‘Aborted data fees increase suspicious’

Source: ‘Aborted data fees increase suspicious’ – DailyNews Live 15 January 2017

Maxwell Sibanda

HARARE – While Communication Technologies minister, Supa Mandiwanzira this
week suspended the new floor prices of data services which had been
introduced by the Postal and Telecommunications Regulatory Authority
(Potraz) on January 9 until he resumes work end of this month, analysts
are worried about the timing of the aborted increase.

And there are strong fears among Zimbabweans that government’s suspension
maybe lifted and the hike introduced although it will not be that high.

The analysts said given that 2017 is the campaign year ahead of next
year’s elections, government would like to curtail the use of social media
given that last year Zimbabweans used the platform to air their
grievances, a development that rattled the State.

The citizens also managed to mobilise themselves through social media and
staged massive protests against government’s misrule, rampant corruption
and police brutality.

Misa-Zimbabwe while welcoming government’s decision to suspend the
exorbitant increase said there is still need for further consultations on
an ideal pricing model for the sector given that Zimbabwe’s mobile data
tariffs are among the highest on the continent.

“The envisioned pricing model should strike a balance between business
interests and citizens’ rights to access. This can be achieved by ensuring
competition and innovation in the sector in the interest of promoting
access, affordability and respect for human rights,” said Misa-Zimbabwe’s
senior programmes officer Nyasha Nyakunu.

In its reversal statement, Potraz noted the conduct and double standards
of the Mobile Network Operators (MNOs) who were now denying that they
engaged the regulator seeking for the increase.

However, analysts feel the move is regrettable and they doubt if it was
mere coincidence that it is happening just a year before the elections.

ZimRights director Okay Machisa said it should be known that the proposed
unprecedented rise of these tariffs was meant to erode fundamental freedom
and rights of Zimbabweans. “Access to information is well-shrined in the
Constitution and Potraz seemed to be doing exactly the opposite.

“We are aware of the idea behind all this and surely Zimbabwe is
struggling to match other countries in the region on technological
development and retrogressive minds always think of political hegemony.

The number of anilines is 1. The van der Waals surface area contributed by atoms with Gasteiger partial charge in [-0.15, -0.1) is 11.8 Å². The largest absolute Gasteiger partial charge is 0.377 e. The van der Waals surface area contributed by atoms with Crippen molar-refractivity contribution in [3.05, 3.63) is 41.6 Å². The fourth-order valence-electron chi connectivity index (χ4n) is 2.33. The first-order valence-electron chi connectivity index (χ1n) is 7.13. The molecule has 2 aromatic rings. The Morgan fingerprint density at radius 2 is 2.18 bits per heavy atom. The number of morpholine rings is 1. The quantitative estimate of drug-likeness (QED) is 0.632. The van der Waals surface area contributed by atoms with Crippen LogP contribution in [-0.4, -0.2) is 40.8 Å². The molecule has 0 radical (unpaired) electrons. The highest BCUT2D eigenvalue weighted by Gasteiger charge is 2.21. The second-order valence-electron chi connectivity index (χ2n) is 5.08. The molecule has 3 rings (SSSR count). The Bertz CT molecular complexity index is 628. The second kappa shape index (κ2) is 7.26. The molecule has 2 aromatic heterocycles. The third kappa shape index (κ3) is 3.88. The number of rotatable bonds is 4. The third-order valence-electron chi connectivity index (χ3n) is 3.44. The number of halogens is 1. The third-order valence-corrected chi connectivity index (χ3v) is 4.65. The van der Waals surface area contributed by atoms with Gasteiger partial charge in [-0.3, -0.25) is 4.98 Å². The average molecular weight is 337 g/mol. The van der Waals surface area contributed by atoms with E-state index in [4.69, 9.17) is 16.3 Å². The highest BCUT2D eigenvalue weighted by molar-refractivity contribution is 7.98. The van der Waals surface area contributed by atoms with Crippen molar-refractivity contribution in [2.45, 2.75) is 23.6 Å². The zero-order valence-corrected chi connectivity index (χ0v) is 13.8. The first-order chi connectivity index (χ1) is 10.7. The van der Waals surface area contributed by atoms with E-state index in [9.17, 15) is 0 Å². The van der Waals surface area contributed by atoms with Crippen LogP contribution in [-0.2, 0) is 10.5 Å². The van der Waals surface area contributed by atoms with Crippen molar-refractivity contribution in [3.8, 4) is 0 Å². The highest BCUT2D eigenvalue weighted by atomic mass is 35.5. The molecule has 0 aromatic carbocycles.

“It is quite unfortunate that we have individuals who are sent to manage
institutions like Potraz who will never grow professionally because they
want to serve their political masters. “Social media in my view should be
kept as cheap as possible to allow free exchange of information and ideas
for the growth of Zimbabwe.”

Playwright Raisedon Baya said: “There are many theories that run in my
head even if the minister says the hike has been suspended. That it could
have been a calculated move to make sure there is little sharing of
information during the rundown to election. Let’s not forget Evan Mawarire
and his “ThisFlag” movement nearly crippled the government using social
media. Now they would want to indirectly disable any social media
revolution.”

Media practitioner Patience Zirima said the timing and the events in
previous months gives room for Zimbabweans to speculate on the motives
behind the floor prices for data tariffs.

“Whether intended or not, the net effect was going to make data beyond the
reach of most citizens who rely on mobile phones to access the internet.
It was going to affect how citizens would engage in electoral processes,
given that WhatsApp and other social media have become a critical platform
through which citizens’ access information and share ideas.”

Social commentator Rashweat Mukundu suspects that after trying threats and
using the law, Potraz had decided to hit social media activism via the
pocket. “The aborted huge and unjustifiable increase in data costs was
meant to stifle the public use of social media and this is an election